In this work, we report that HER2 overexpression leads to activation of phosphorylation of STAT3 with subsequent upregulation of stem cell markers that may eventually lead to resistance to Herceptin treatment. Using HER2/ER-positive breast cancer model, we have demonstrated the reduction in the epithelial characteristics and subsequent increase in stem cell-like characteristics. Testing combined treatments of STAT3 inhibitor and Herceptin resulted in a significant inhibition of growth for HER2-overexpressing cancer cells. More importantly, HER2/ER/STAT3 activation signaling held true in human breast cancer patient tissues. Our results suggest that a combined treatment of STAT3 inhibitor with Herceptin may help overcome the incurred resistance derived from the enriched cancer stem-like cells in breast tumors. Considering that breast tumors co-express HER2 and ER, these results have important implications for targeted therapy.

Materials and methods

Breast cancer cell lines

BT474 wild-type, SKBR3 wild-type and MCF7 wild-type cells were obtained from the American Type Culture Collection (ATCC). They were maintained in a monolayer culture in DMEM/F12 (Dulbecco’s modified Eagle’s medium) with 10% fetal bovine serum, 2.5% L-glutamine and 0.5% penicillin/streptomycin. The MCF7-HER2 (MCF7 cells transfected with HER2) cell line was a generous gift of Dr C. Kent Osborne (Baylor College of Medicine, Houston, TX). MCF7-HER2 cells were maintained in a monolayer culture in DMEM 1X with 10% fetal bovine serum, 2.5% L-glutamine, 0.5% penicillin/streptomycin, and G418 (400 μg/ml).

Tumorsphere formation assay

Matrigel (BD, Cambridge, MA), 200 μl was spread as a thick layer on a 24-well plate and allowed to polymerize at 37°C for 15 min, then 2×104 cells grown as monolayer were trypsinized to single cells and plated on top of the pre-coated Matrigel. Plates were incubated at 37°C to allow cells to fully settle down before media was replaced with appropriate growth media containing 5% Matrigel. Cells were grown for 15 days; fresh growth media with Matrigel was replenished every two days. Images of representative fields were taken.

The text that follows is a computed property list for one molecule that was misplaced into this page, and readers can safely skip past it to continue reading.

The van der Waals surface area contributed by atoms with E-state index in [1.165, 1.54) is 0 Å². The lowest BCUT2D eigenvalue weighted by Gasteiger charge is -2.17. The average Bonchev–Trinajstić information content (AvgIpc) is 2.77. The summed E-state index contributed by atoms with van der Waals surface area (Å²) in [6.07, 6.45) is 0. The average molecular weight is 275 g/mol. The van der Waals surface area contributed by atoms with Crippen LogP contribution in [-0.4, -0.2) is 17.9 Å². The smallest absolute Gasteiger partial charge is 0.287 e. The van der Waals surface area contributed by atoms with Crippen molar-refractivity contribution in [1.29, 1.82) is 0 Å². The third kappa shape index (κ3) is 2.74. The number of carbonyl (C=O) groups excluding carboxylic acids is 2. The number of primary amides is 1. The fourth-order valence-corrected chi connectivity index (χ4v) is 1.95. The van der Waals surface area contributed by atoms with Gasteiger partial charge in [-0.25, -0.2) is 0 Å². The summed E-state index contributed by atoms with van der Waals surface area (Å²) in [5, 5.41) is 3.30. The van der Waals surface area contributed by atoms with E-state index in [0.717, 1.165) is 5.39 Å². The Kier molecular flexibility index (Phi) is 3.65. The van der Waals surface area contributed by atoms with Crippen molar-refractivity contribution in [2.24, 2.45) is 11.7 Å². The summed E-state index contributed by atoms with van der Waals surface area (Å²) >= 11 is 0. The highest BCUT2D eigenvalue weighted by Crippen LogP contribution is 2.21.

Short hairpin interfering RNA transfection

The HER2 short hairpin RNA (shRNA) and control shRNA were purchased from the Ori Gene (Rockville, MD). The transfection was performed by using Lipofectamine 2000 (Invitrogen) reagent following the manufacturer’s instructions. The STAT3 shRNA was a kind gift of Dr Hyung-Gyoo Kang at the Children’s Hospital in Los Angeles. The HER2 and STAT3 shRNA knockdown expressions after shRNA transfection were determined by a Western blot analysis at 48–72 h of transfection.

Western blot analyses

Monolayer cultures of respective cell lines at an 80–90% confluence were lysed using 100 μl of RIPA (Thomas Scientific Co.) buffer. Tris-glycine (Bio-Rad) gels were loaded with 50–100 μg of lysates. After running gel electrophoresis, the gel was transferred to a nitrocellulose membrane for 2 h. The membrane was blocked for 1 h in 5% BSA or 5% skim milk at 4°C. The membrane was then washed 3 times with 1X TTBS and incubated overnight with the primary antibody at 4°C. Primary antibodies of Oct-4, Sox-2, STAT3, pSTAT3, E-cadherin, vimentin, slug and β-actin were purchased from Cell Signaling Technology (Danvers, MA).

Boyden chamber invasion assay

Mouse fibroblasts (NIH-3T3) were used as a chemo-attractant, and grown in a 24-well plate in 2 ml of the same media as MCF7-HER2 cells. MCF7 WT and MCF7-HER2 experimental cells were synchronized to an equal number (125,000 cells) in a 6-well plate and were serum starved overnight. Boyden chambers were prepared with 25 μl of 1:6 diluted Matrigel and allowed to incubate for about 2 h to solidify. After cell synchronization, invasion was allowed to occur for 40 h. The cells were then fixed with 0.5% glutaraldehyde and stained with 5% toluidine blue for cell counting. Three different microscope fields of ×40 were used to quantify the invasion statistics when counting cells.

FACS profile analysis